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Movie Reviews

Movie review: “Mission: Impossible — Fallout”

Mission Impossible aIt’s safe to say that writer-director Chris McQuarrie and mega-star Tom Cruise have hit their collaborative stride with Mision: Impossible — Fallout. McQuarrie has learned how to properly wind Cruise up and let him loose to do his thing, resulting in an enjoyable over-the-top slice of spy-fi full of misdirection, disguises, and double crosses within triple crosses hinged on Cruise’s zeal for doing his own death-defying stunt work. It’s the kind of well-tuned action machine that makes it all look easy, even when Cruise is dangling by his fingertips from a helicopter or hauling ass on a motorcycle while going the wrong way on a Paris traffic circle.

McQuarrie (The Usual Suspects, Jack Reacher) returns to the franchise (the first director to do so), with a story that is a direct sequel to the preceding Mission: Impossible — Rogue Nation (2015). Arch villain Solomon Lane (Sean Harris) is still in custody and being passed around from government to the next for interrogation. All that remains of his Syndicate is a batch of hardcore true believers dubbed the Apostles, who get their hands on three plutonium cores after Ethan Hunt (Cruise) and the IMF team botch an operation.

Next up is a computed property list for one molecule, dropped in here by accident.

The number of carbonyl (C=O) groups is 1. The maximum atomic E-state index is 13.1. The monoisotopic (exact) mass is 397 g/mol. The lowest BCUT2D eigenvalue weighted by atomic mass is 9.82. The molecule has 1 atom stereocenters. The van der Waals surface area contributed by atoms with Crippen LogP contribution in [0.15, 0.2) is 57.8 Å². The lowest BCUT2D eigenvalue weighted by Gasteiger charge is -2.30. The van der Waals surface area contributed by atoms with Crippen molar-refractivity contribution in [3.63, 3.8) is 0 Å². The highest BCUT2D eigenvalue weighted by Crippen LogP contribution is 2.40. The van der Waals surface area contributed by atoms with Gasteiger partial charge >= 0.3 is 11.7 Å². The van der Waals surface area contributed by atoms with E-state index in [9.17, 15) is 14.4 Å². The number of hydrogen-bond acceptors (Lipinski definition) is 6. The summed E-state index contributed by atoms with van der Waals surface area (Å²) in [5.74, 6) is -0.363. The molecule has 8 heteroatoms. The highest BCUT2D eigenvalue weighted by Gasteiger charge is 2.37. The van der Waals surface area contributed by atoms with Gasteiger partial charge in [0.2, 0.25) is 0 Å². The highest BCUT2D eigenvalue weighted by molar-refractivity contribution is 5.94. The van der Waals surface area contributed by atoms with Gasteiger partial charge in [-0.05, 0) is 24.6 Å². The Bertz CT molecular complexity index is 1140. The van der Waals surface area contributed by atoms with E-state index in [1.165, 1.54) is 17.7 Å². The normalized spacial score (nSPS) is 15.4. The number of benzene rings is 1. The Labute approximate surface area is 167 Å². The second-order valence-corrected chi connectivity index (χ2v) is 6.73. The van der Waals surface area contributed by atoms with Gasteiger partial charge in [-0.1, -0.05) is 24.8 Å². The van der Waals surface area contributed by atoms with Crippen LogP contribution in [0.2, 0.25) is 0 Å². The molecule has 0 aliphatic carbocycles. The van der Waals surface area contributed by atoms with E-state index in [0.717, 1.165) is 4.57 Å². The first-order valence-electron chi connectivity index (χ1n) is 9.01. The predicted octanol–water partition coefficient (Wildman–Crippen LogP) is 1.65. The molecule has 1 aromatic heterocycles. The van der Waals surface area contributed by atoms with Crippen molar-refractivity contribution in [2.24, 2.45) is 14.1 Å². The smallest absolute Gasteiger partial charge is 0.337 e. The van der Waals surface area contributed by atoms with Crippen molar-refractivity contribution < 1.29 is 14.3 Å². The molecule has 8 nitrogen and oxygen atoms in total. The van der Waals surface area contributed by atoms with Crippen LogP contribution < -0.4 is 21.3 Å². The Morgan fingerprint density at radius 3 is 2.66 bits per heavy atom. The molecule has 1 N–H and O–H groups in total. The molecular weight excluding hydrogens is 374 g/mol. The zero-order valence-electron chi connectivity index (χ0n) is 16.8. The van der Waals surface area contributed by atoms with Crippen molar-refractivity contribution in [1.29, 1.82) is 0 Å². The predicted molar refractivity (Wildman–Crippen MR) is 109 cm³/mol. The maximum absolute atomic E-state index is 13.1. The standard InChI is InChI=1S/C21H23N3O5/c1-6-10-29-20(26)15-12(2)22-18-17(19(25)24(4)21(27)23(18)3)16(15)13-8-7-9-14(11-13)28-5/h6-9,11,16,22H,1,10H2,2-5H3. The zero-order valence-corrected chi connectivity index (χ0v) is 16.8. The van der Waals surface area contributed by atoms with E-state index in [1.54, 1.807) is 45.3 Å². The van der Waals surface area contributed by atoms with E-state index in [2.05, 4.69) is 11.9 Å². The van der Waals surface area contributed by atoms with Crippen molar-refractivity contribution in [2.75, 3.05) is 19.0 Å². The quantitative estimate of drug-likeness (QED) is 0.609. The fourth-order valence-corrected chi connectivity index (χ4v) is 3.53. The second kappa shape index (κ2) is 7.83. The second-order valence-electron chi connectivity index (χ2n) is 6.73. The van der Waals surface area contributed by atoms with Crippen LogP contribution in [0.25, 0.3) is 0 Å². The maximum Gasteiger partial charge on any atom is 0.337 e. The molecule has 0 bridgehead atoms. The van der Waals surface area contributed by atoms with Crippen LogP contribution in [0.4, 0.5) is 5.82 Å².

The team races to prevent the cores from being used in terrorist bombings, and are saddled with a CIA operative (Henry Cavill, sporting perhaps the most expensive mustache in film history) to make sure they don’t screw up again. To further complicate matters, the team has to cozy up to a shady arms dealer known as the White Widow (Vanessa Kirby) while sussing out whether former British agent Ilsa Faust (Rebecca Ferguson) is ultimately working with or against them.

It’s straightforward stuff, but McQuarrie dresses it up with some nice character beats — mostly involving Hunt’s dauntless dedication to the job, his equally unwavering loyalty to his team, and the personal cost involved — as well as a few some unexpected twists. (However, a late-game betrayal is telegraphed very early on). Little of that matters, since M:I-Fallout is primarily a delivery system for gonzo action beats, which McQuarrie serves up with flair. A skydiving sequence cut to look like a single take, and an extended car chase in Paris, and a two-on-one restroom melee are among the highlights. It’s an exhausting movie to watch — in a good way.

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About Gary Dowell

Professional film critic, journalist, Byronic hero.

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